Friday, June 26, 2015

School choice in Amsterdam goes to court over tie-breaking

Hessel Oosterbeek sends me this article in Dutch about the very current controversy playing out in Amsterdam over this year's school choice results:

Het beest in de Amsterdamse ouder is los,
which Google Translate renders as
The beast in Amsterdam's parent is loose

Some background to the current controversy can be found in a paper by Oosterbeek and his coauthors which was influential in the Amsterdam school choice design (which used student-proposing deferred acceptance with multiple tie-breaking):

"The performance of school assignment mechanisms in practice," by Monique de Haan, Pieter A. Gautier, Hessel Oosterbeek, and Bas van der Klaauw.

Abstract: "Theory points to a potential trade-off between two main school assignment mechanisms; Boston and Deferred Acceptance (DA). While DA is strategyproof and gives a stable matching, Boston might outperform DA in terms of ex-ante efficiency. We quantify the (dis)advantages of the mechanisms by using information about actual choices under Boston complemented with survey data eliciting students’ school preferences. We find that under Boston around 8% of the students apply to another school than their most-preferred school. We compare allocations resulting from Boston with DA with single tie-breaking (one central lottery; DA-STB) and multiple tie-breaking (separate lottery per school; DA-MTB). DA-STB places more students in their top-n schools, for any n, than Boston and results in higher average welfare. We find a trade-off between DA-STB and DA-MTB. DA-STB places more students in their single most-preferred school than DA-MTB, but fewer in their top-n, for n ≥ 2. Finally, students from disadvantaged backgrounds benefit most from a switch from Boston to any of the DA mechanisms"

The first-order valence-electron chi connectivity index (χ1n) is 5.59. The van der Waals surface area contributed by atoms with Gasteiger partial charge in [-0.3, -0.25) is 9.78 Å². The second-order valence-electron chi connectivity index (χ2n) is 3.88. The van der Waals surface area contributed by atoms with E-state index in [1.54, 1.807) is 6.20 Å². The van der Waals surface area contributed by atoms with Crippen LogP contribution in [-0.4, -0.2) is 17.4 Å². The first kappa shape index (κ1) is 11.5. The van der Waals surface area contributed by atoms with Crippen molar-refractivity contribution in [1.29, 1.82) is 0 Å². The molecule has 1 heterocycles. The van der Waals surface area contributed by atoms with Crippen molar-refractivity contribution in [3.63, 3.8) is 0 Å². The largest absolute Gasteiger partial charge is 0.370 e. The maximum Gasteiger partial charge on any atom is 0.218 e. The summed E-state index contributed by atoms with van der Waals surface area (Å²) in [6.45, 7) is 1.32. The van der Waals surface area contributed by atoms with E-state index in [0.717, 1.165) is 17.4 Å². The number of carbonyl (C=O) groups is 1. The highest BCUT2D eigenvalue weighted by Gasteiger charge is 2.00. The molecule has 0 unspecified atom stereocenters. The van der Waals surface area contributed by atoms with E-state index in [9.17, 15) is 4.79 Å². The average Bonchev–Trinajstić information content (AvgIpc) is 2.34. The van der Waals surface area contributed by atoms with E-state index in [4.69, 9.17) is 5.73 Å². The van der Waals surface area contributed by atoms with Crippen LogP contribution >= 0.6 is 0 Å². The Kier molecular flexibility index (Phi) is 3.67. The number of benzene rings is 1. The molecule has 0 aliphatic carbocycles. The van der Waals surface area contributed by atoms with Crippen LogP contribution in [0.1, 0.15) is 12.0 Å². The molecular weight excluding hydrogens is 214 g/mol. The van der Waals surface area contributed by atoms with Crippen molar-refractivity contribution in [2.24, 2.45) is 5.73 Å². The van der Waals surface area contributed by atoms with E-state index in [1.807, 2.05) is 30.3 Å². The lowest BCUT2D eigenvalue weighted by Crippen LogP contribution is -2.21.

The city of Amsterdam adopted multiple tie-breaking, with the consequence that some post-assignment trades now seem possible between students.  And this is where the beast in Amsterdam's parents (some of whom are lawyers) has been loosed. Here's Google Translate again, on the news story:

"Moreover, there is a side effect that parents can not stomach: a class can sit next to each other two children who are both disappointed in the school they were assigned, whereas if they would swap, both overjoyed to be made ​​with a spot on their favorite school. A child who is placed in a school where he really did not want it (tenth place on his preference list), through an exchange would nevertheless may still end up at No. 1. And yet you can not. There is, every year it again what in Amsterdam that the beast in the parent disconnect when it comes to the choice of school of the child.
"A father of a girl who wants to be very happy in music and dance, with a spot on the Geert Groot School, turned to Sprenkeling for an exchange. To facilitate this exchange, harnessed the lawyer with 32 other parents a lawsuit against the dome of high schools Osvo. The aim is to consider the new placement system this year as a test. Only next year should really not be exchanged. "

I understand from Hessel that a judge is expected to rule soon on whether families may exchange school places...

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